Last week I read two articles in Time and People magazines that referred to individuals with Down syndrome as “Downs,” “Downs syndrome kids,” and even “the disabled.” Say what you will about the quality of my personal magazine subscriptions, but do a search for “the disabled” on the Washington Post or the New York Times Web sites and see how much it pops up. It’s everywhere.
Today, March 3, happens to be the official awareness day of the Special Olympics’ nationwide campaign to discontinue derogatory use of the “r-word” and promote acceptance of people with intellectual disabilities. I encourage all of you to pledge your support at www.r-word.org.
Media outlets have been stepping all over themselves recently trying to report on this campaign, the “Family Guy” vs. Sarah Palin incident, and Rahm Emanuel’s misstep. As tasty as those stories are, I wish journalists would slow down their mouths and fingers long enough to process the actual language they use to describe people with disabilities. While the word “retard” certainly occurs in public discourse much more often than it should, it is indicative of a much larger and more widespread problem.
From a clinical, grammatical standpoint, I understand that terms like “the disabled” fit better in a headline and possibly flow better into a microphone than the sometimes-clunky “people with disabilities.” But it’s the “people with” part that is essential. People with disabilities are not their disability. They are people.
That idea bears repeating. The people part comes first. The creative name we have for that nifty turn of a phrase is called “people-first language.” It’s not a fad, and it’s not about political correctness. It’s about the power of language to shape our fundamental ideas about the rights and values of people.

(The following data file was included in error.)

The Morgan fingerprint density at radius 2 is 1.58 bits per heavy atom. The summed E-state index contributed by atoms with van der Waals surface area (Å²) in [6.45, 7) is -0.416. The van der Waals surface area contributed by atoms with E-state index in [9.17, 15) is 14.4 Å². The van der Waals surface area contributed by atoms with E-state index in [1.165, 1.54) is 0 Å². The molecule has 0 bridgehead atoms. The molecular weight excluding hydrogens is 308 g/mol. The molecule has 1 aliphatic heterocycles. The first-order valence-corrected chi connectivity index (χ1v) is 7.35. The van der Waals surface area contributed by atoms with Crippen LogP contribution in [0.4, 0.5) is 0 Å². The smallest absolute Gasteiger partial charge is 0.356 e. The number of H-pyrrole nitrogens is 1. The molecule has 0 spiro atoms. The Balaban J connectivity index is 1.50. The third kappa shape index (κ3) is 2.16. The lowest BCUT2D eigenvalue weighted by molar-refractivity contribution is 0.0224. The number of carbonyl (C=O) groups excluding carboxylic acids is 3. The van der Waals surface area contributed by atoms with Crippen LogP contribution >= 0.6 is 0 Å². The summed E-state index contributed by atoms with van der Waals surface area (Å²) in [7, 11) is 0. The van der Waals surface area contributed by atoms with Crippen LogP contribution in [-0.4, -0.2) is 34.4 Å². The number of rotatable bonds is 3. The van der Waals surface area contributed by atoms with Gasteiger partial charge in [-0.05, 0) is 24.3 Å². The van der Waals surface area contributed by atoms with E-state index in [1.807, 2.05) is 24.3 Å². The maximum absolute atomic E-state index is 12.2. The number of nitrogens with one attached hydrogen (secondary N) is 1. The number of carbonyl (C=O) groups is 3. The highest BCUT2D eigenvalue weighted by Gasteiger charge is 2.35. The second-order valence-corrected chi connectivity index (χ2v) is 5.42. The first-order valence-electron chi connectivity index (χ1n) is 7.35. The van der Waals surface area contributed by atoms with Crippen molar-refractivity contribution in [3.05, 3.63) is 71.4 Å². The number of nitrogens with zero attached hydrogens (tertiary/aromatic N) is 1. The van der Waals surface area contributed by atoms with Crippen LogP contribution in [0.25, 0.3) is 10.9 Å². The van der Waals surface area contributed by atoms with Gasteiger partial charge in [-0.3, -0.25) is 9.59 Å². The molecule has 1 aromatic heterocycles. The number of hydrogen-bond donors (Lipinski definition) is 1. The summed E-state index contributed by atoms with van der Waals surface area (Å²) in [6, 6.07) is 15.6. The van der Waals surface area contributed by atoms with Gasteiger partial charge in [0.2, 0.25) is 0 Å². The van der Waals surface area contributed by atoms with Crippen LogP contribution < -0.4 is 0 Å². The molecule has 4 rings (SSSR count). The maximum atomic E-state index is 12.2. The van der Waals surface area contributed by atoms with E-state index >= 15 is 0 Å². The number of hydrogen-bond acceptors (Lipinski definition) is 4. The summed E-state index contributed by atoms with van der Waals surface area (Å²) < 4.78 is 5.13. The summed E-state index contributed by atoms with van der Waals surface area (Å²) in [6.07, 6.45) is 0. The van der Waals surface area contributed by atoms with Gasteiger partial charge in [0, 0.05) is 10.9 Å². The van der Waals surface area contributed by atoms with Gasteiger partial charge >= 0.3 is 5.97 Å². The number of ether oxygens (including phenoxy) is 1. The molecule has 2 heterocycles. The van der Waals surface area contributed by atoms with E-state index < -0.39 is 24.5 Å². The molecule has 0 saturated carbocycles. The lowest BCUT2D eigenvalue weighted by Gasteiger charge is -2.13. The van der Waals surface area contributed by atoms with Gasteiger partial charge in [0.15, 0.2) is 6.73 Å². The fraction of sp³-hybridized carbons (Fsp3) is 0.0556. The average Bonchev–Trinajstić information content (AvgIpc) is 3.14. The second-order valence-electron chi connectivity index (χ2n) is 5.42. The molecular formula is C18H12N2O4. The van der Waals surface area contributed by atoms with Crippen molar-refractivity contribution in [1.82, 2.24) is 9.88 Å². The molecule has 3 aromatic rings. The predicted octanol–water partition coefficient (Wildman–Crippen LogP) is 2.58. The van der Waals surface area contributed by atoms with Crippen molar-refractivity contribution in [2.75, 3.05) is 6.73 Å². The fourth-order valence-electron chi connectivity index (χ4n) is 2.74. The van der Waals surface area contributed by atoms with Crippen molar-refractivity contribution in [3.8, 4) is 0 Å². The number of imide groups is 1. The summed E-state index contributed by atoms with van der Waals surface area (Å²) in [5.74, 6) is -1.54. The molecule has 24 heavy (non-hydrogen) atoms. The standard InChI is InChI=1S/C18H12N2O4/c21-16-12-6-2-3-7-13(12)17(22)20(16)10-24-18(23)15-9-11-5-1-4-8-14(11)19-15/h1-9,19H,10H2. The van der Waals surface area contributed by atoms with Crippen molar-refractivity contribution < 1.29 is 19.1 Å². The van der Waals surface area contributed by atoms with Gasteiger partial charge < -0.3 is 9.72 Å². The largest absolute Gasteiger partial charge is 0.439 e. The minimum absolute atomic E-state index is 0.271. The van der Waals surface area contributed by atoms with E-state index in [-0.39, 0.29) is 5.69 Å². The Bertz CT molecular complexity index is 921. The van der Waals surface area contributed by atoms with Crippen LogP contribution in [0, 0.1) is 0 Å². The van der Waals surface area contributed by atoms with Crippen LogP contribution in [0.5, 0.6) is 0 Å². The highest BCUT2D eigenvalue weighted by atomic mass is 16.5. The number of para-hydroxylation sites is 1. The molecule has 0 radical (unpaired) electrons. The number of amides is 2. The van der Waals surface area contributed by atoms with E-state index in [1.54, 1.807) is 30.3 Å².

If you refer to people with disabilities as “the disabled,” you turn them into a collective noun that qualifies them only by one characteristic: their disability. The word “people” is also a collective noun that means any group of human beings. So when you hear or read the word “people,” you have the vastness of humanity from which to pull your initial perception of the subject or object of that sentence. In contrast, when you hear or read “the disabled,” you draw upon not only the innately limited range of characteristics of disabilities possible on Earth, but the even more limiting range of characteristics of disabilities about which you personally know.
Of course, sometimes we don’t want to just say “people” with disabilities; we want to talk about a man with Down syndrome or children with cognitive disabilities or girls with attention deficit disorder. So we do: We just say “girl” or “boy” or “man” or any one of the many nouns at our disposal and we say it first. We use that noun, the noun that refers to the person, first.
It may sound simplistic or condescending or like we’re thinking too hard about it – and perhaps I am preaching to the choir here – but language is powerful. Disabilities are characteristics of people. Those characteristics do not, in and of themselves, define people. Until American education and public perception and cultural identification catch up to that idea en masse, we need to be bombarded with the “people first” message.
As small as it is, and as awkward as it can sound, and as worked up as we may get over it, putting the person first does make a difference. People with and without disabilities are readers and listeners and viewers of an incredible amount of content, especially with the many media sources we have access to these days. We will all read about and hear of and see people first. Even if the detail of their disability comes two words later, it still comes later.
It isn’t about political correctness. It’s about the other r-word: respect.